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The lithium iron phosphate nanoparticles (100 nm) making up the agglomerate are individually transformed though the “domino cascade process” as the battery is charged.
Why does lithium iron phosphate, a candidate for use in future lithium batteries, conduct electricity despite being an insulating material? Chemists at CNRS (1), working in collaboration with a team from CEA-Liten (2), have shed light on this paradox. Their experimentally verified "domino-cascade model" shows that local stresses within the material allow electrical and ionic conduction to spread from one area to the next, making the battery function. These results, published in the August issue of Nature Materials, open new horizons in the search for improved battery electrode materials and help explain how tomorrow's electric car batteries work.
Lithium-ion batteries, which store three to four times more energy per unit mass than traditional batteries, are now used extensively in portable electronic devices (computers, cell phones, MP3 players, etc.). The positive electrode materials in these batteries are highly effective but too expensive to be used in the large batteries needed for electric vehicles and second generation hybrid vehicles. In the future, these applications may rely on lithium iron phosphate: it is environmentally friendly and has exceptional properties combined with low cost and good thermal stability (important for safety reasons). All these qualities make it the best candidate to be used in lithium batteries for future electric cars. However, this material does not have the ionic and electrical conduction properties needed to make the electrode work.
CNRS chemists from the Institut de chimie de la matière condensée de Bordeaux (ICMCB) and their partners from CEA-Liten became the first to explain this paradox. By studying lithium iron phosphate, they showed that the battery's charge-discharge cycles are made possible by a "domino cascade process." This phenomenon occurs as soon as stresses are present at the interface between the discharging material and the material in the discharged state. Electrical and ionic conduction is then extremely rapid in the interfacial zone, propagating from one spot to the next like dominos as the interface moves. The model has been verified by microscopic measurements.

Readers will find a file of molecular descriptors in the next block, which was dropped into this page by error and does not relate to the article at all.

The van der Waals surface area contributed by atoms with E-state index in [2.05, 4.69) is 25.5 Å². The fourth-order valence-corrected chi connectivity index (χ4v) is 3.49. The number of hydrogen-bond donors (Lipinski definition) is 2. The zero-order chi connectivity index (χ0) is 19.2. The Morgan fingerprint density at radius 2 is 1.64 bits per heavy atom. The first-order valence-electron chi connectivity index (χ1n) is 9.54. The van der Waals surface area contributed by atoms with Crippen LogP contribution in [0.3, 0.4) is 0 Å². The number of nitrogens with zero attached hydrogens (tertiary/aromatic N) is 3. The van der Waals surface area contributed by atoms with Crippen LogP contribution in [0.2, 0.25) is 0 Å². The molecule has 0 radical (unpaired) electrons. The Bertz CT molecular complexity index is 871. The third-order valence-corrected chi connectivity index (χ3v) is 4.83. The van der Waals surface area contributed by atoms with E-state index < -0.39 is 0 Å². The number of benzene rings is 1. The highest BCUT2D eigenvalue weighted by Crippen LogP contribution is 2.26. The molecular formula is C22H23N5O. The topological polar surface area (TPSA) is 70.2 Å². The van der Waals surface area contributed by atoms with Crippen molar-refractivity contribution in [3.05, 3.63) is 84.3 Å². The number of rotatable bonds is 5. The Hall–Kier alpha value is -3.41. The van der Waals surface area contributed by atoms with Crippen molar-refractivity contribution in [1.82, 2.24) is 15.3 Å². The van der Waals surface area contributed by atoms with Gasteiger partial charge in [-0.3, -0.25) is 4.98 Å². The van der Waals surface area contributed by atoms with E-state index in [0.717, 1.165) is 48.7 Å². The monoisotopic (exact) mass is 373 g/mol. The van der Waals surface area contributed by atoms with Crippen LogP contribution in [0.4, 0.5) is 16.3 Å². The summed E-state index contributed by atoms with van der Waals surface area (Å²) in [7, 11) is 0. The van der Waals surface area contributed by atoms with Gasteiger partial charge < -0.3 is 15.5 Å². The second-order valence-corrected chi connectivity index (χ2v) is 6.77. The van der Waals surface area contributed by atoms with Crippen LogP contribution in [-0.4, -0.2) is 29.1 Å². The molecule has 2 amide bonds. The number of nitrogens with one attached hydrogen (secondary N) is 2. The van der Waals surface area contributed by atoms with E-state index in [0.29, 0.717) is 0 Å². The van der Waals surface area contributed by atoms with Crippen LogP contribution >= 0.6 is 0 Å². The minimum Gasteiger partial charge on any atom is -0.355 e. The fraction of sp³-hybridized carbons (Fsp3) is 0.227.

This novel reaction process, resembling a wave sweeping through the crystal, explains how two insulating materials (one in the charged state and the other in the discharged state) can nonetheless make lithium-ion batteries function. These results are an important step forward in the quest for new low cost and safer electrode materials for future lithium batteries. The research has also made it possible to understand the processes taking place at the nanometer scale in lithium iron phosphate-based batteries, which may be used in tomorrow's hybrid and electric cars.
(1) Institut de chimie de la matière condensée de Bordeaux, ICMCB, (CNRS / Université de Bordeaux / ENSCPB).
(2) CEA-Liten : Laboratoire d'innovation pour les technologies des énergies nouvelles et les nanomatériaux.
Lithium deintercalation in LiFePO4 nanoparticles via a domino-cascade model, C. Delmas, M. Maccario, L. Croguennec, F. Le Cras, F. Weill, Nature Materials, August 2008.
The Centre National de la Recherche Scientifique (National Center for Scientific Research) is a government-funded research organization, under the administrative authority of France's Ministry of Research.
Founded in 1939 by governmental decree, CNRS has the following missions:
* To evaluate and carry out all research capable of advancing knowledge and bringing social, cultural, and economic benefits for society
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* To participate in the analysis of the national and international scientific climate and its potential for evolution in order to develop a national policy
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